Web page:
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Journal Article

A Field Trial of the Effectiveness of a Feline Toxoplasma gondii Vaccine in Reducing T. gondii Exposure for Swine

Nohra E. Mateus-Pinilla, J. P. Dubey, Leszek Choromanski and Ronald M. Weigel
The Journal of Parasitology
Vol. 85, No. 5 (Oct., 1999), pp. 855-860
DOI: 10.2307/3285821
Stable URL: http://www.jstor.org/stable/3285821
Page Count: 6
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Since scans are not currently available to screen readers, please contact JSTOR User Support for access. We'll provide a PDF copy for your screen reader.
A Field Trial of the Effectiveness of a Feline Toxoplasma gondii Vaccine in Reducing T. gondii Exposure for Swine
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Abstract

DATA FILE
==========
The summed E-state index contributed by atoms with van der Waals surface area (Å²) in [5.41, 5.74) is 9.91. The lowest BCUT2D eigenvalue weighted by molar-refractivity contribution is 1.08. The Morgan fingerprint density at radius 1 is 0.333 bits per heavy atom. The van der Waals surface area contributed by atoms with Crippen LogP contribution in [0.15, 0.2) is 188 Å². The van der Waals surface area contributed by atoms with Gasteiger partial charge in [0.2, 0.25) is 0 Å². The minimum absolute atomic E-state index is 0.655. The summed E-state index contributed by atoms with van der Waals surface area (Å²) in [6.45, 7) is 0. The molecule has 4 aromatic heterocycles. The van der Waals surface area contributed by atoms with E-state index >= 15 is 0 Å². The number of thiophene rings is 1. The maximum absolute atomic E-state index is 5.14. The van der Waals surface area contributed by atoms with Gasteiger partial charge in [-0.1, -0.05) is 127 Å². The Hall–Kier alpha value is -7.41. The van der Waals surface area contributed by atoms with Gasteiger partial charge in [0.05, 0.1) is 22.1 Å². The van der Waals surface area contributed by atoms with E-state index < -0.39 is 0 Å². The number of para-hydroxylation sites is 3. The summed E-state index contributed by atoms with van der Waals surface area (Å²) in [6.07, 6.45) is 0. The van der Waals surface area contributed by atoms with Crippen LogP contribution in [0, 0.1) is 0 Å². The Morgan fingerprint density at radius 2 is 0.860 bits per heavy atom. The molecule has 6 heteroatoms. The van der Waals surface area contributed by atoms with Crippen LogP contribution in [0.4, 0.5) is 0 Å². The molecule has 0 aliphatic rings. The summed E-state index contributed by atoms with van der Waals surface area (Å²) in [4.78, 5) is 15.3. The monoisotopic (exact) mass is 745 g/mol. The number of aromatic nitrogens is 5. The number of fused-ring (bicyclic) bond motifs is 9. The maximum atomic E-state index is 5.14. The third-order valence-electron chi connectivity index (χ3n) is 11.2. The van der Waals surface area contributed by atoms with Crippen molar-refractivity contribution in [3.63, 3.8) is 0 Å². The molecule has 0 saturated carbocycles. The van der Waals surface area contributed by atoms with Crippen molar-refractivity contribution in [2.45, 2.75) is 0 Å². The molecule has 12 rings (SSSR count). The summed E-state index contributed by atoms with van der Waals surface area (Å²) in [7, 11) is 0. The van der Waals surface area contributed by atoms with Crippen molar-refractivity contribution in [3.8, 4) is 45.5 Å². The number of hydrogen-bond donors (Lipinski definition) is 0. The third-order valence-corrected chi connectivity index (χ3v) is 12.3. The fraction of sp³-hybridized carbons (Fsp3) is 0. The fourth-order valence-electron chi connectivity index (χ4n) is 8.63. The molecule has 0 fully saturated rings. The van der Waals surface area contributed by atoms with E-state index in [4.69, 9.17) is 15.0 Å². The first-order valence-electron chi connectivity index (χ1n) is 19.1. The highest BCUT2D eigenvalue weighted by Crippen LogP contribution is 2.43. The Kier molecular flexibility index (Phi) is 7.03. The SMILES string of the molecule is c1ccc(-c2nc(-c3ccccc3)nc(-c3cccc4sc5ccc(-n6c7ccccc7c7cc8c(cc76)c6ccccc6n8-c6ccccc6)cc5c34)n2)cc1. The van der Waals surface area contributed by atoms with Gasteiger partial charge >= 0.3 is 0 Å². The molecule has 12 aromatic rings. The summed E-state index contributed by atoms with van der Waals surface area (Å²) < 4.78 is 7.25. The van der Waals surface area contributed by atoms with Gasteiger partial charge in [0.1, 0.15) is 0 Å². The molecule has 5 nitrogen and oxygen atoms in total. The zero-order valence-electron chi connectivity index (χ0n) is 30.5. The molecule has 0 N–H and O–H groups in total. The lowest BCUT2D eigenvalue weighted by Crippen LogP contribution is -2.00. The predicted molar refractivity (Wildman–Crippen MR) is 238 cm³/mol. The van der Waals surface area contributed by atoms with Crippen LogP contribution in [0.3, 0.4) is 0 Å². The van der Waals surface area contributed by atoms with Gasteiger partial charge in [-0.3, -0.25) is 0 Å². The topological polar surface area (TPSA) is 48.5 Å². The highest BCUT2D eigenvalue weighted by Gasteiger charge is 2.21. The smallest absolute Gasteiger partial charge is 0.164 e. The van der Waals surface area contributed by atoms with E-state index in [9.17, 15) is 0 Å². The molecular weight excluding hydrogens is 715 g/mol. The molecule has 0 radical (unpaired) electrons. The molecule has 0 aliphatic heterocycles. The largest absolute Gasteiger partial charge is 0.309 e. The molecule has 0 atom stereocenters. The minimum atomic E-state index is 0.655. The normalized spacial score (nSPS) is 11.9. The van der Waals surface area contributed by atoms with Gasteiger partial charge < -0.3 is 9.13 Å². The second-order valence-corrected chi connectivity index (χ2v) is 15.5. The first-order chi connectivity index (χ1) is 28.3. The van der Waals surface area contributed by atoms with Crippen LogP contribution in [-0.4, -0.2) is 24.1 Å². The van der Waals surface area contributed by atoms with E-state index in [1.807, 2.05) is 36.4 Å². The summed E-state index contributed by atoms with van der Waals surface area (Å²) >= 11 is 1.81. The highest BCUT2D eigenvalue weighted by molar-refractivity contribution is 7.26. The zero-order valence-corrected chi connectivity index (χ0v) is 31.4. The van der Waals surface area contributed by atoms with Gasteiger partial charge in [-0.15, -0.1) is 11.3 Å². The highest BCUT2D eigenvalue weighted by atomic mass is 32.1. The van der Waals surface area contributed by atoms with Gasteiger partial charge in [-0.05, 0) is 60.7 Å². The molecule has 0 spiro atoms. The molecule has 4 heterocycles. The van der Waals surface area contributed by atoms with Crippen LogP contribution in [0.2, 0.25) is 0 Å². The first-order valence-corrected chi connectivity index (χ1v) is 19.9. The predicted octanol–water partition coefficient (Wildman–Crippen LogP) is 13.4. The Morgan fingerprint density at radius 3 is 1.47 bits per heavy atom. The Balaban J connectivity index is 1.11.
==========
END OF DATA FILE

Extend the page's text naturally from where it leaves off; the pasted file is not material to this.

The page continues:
A 3-yr field trial was conducted on 8 commercial swine farms in Illinois to determine the effectiveness of a feline Toxoplasma gondii vaccine in reducing the exposure of swine to T. gondii. A vaccine consisting of live bradyzoites of the mutant T-263 strain, capable of preventing oocyst shedding by cats, was used in this study. Each farm was visited 3 times in 1994, 3 times in 1995, and once in 1996. Cats were trapped and inoculated with the T-263 oral vaccine during 1994 and 1995. On each visit, the following samples were collected: blood from pigs, cats, and mice for detection of serum antibodies to T. gondii, feces from cats to detect oocysts, and heart and brain tissues from rodents to determine the presence of T. gondii tissue cysts. The modified agglutination test (MAT), with a positive titer set at the 1:25 dilution, was used to determine serum antibodies. At first capture, 72.6% (61/84) of juvenile cats and 32.6% (31/95) of adult cats had no detectable antibodies (seronegative), indicating no prior exposure to T. gondii when they received their first vaccine. Of these first-time seronegative cats, 58.1% (18/31) of adult and 45.9% (28/61) of juvenile cats were recaptured and received a second dose of vaccine. Changes in the prevalence of T. gondii infection were evaluated from the prevaccination (1992, 1993) to the postvaccination (1996) period. Eleven cats (5%) were detected shedding oocysts between 1994 and 1996, of which 10 (90.1%) shed during 1994. The last detection of oocyst shedding by cats was during the first farm visit in 1995. There was a significant decrease in T. gondii seroprevalence for finishing pigs (P < 0.05, Wilcoxon sign rank test). There was a positive correlation (Spearman's ρ = 1.0, P < 0.0001) between the change in prevalence in juvenile cats and the change in prevalence in finishing pigs. The seropositivity rate (MAT ≥ 1:25) in mice among all farms decreased from 4% in 1992-1993 to 0% in 1996. The mean prevalence of T. gondii tissue cyst isolation for mice on all farms decreased from 1.1% in 1994, to 0.8% in 1995, and to 0.5% in 1996. The results of this study suggest that the reduced exposure of pigs to T. gondii was due to the administration of the T. gondii vaccine to cats.

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